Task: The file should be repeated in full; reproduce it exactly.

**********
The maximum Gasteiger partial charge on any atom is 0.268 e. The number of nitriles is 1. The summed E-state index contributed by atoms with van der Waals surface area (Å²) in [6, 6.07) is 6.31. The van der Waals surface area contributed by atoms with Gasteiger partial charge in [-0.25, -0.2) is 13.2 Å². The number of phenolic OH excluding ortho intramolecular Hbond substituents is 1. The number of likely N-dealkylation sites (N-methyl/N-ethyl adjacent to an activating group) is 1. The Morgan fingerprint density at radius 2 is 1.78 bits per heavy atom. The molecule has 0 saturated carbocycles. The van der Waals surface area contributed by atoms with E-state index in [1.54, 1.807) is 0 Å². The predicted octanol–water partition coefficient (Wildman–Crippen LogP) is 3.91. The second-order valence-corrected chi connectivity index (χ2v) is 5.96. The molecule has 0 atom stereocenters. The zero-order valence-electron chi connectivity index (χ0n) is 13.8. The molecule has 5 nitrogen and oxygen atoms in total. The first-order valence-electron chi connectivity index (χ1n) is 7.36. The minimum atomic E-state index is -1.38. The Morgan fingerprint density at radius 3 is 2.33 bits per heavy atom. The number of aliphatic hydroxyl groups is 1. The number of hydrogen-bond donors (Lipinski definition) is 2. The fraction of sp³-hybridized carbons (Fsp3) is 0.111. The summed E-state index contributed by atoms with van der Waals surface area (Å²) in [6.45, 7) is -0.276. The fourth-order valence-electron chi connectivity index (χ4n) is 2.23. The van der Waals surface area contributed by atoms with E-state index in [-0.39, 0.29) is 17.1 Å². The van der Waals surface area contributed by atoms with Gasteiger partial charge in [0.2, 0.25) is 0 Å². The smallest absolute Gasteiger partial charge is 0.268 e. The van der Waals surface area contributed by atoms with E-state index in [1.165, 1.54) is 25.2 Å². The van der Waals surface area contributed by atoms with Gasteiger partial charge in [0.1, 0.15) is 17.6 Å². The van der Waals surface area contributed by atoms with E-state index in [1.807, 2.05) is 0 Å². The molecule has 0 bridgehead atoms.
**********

The maximum Gasteiger partial charge on any atom is 0.268 e. The number of nitriles is 1. The summed E-state index contributed by atoms with van der Waals surface area (Å²) in [6, 6.07) is 6.31. The van der Waals surface area contributed by atoms with Gasteiger partial charge in [-0.25, -0.2) is 13.2 Å². The number of phenolic OH excluding ortho intramolecular Hbond substituents is 1. The number of likely N-dealkylation sites (N-methyl/N-ethyl adjacent to an activating group) is 1. The Morgan fingerprint density at radius 2 is 1.78 bits per heavy atom. The molecule has 0 saturated carbocycles. The van der Waals surface area contributed by atoms with E-state index in [1.54, 1.807) is 0 Å². The predicted octanol–water partition coefficient (Wildman–Crippen LogP) is 3.91. The second-order valence-corrected chi connectivity index (χ2v) is 5.96. The molecule has 0 atom stereocenters. The zero-order valence-electron chi connectivity index (χ0n) is 13.8. The molecule has 5 nitrogen and oxygen atoms in total. The first-order valence-electron chi connectivity index (χ1n) is 7.36. The minimum atomic E-state index is -1.38. The Morgan fingerprint density at radius 3 is 2.33 bits per heavy atom. The number of aliphatic hydroxyl groups is 1. The number of hydrogen-bond donors (Lipinski definition) is 2. The fraction of sp³-hybridized carbons (Fsp3) is 0.111. The summed E-state index contributed by atoms with van der Waals surface area (Å²) in [6.45, 7) is -0.276. The fourth-order valence-electron chi connectivity index (χ4n) is 2.23. The van der Waals surface area contributed by atoms with E-state index in [-0.39, 0.29) is 17.1 Å². The van der Waals surface area contributed by atoms with Gasteiger partial charge in [0.2, 0.25) is 0 Å². The smallest absolute Gasteiger partial charge is 0.268 e. The van der Waals surface area contributed by atoms with E-state index in [1.165, 1.54) is 25.2 Å². The van der Waals surface area contributed by atoms with Gasteiger partial charge in [0.1, 0.15) is 17.6 Å². The van der Waals surface area contributed by atoms with E-state index in [1.807, 2.05) is 0 Å². The molecule has 0 bridgehead atoms.